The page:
Talking in Atlanta about ethnography​




Wanted to tell my blog readers who are professionals in the field of qualitative research...that I'm speaking at the QRCA Southeast meeting on September 16, 2011, in Duluth, GA, in case you want to come by and participate. If you've just received the evite as a member of the Southeast Chapter, I look forward to this observational/ethnographic workshop experience a lot.


What I like --and think other researchers will appreciate about the September 16 experience--is its interactivity--the chance for participants to try out a couple of types of observational processes on your own, under my supervision, and in the company of other skilled researchers who may or may not know much about authentic observation. This will help you immeasurably in ethnography. Of course, we'll examine theory and best practices, tips and techniques, the 10 principles of authentic ethnography, and weave it together with case histories from U.S., Canada, and international research. But the observational skills can be considered a chance to move more deeply into the very essence--the tap root--of the authentic ethnographic process.


What I've learned about observation and true ethnography--now and since my graduate work at Columbia University in cultural anthropology...there's no end to learning about how to observe. Any chance inside or outside of anthropological research projects should be used as an opportunity to practice observing, watching, listening, and paying attention to real-world activities of other people happening in front of you without changing their behavior in any way, yet astutely seeing and being present with it. Like performing on piano, doing quantum physics, creating a painting, or learning Mandarin Chinese, observational abilities can be just as complex. Observation evikves through multiple levels from beginning into intermediate into expert.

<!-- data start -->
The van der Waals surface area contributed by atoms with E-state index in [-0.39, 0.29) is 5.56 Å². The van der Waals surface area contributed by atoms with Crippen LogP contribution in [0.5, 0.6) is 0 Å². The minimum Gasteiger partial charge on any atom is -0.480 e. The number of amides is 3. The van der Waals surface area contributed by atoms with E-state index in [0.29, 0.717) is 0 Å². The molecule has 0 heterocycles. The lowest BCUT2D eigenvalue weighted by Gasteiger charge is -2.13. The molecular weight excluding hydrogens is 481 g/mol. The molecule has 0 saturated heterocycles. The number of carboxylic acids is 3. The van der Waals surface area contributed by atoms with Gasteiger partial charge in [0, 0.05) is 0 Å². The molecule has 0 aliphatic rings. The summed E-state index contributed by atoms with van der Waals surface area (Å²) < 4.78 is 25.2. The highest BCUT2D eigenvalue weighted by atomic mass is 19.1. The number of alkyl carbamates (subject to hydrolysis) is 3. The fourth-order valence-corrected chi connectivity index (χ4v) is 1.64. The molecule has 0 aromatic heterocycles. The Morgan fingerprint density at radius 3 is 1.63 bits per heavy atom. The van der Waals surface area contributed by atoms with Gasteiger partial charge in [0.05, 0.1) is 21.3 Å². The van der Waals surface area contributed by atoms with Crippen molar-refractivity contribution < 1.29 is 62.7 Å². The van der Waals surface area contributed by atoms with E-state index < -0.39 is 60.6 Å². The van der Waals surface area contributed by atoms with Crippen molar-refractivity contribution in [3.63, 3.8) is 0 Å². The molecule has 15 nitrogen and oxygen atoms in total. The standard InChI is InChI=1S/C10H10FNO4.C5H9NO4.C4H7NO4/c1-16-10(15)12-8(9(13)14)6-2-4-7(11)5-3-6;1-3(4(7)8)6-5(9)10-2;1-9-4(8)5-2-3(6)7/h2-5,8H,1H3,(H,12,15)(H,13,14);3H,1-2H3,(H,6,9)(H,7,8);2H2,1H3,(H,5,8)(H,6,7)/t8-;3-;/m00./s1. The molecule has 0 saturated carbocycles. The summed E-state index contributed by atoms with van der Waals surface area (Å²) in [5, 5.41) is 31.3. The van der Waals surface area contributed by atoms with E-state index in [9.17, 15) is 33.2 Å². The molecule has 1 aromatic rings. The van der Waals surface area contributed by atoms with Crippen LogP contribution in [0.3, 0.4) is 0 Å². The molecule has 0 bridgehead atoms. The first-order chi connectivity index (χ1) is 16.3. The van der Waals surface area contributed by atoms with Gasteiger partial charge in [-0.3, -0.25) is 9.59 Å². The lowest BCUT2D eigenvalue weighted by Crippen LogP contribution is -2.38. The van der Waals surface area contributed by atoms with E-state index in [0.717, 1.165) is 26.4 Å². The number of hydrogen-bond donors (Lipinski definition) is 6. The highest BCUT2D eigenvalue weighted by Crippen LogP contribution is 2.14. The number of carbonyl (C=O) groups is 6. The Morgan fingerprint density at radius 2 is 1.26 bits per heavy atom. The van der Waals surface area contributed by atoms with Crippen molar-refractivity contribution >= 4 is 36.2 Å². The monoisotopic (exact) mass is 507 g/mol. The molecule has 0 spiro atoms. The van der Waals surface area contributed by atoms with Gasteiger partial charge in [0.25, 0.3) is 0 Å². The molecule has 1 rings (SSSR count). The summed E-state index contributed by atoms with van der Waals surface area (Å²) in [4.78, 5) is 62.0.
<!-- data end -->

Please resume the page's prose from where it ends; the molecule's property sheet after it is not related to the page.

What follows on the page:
Again, there's no end of learning about observation, and it's real easy to get rusty if one hasn't done it in a while (like a few days or weeks). What I find is that ethnographic observation requires a slow, relaxed, deliberate process that continues to intensify as the hours of observation pass....being present within a heightened state of awareness as one experiences through participant observation the world of other people within the framework of one's own interpretive self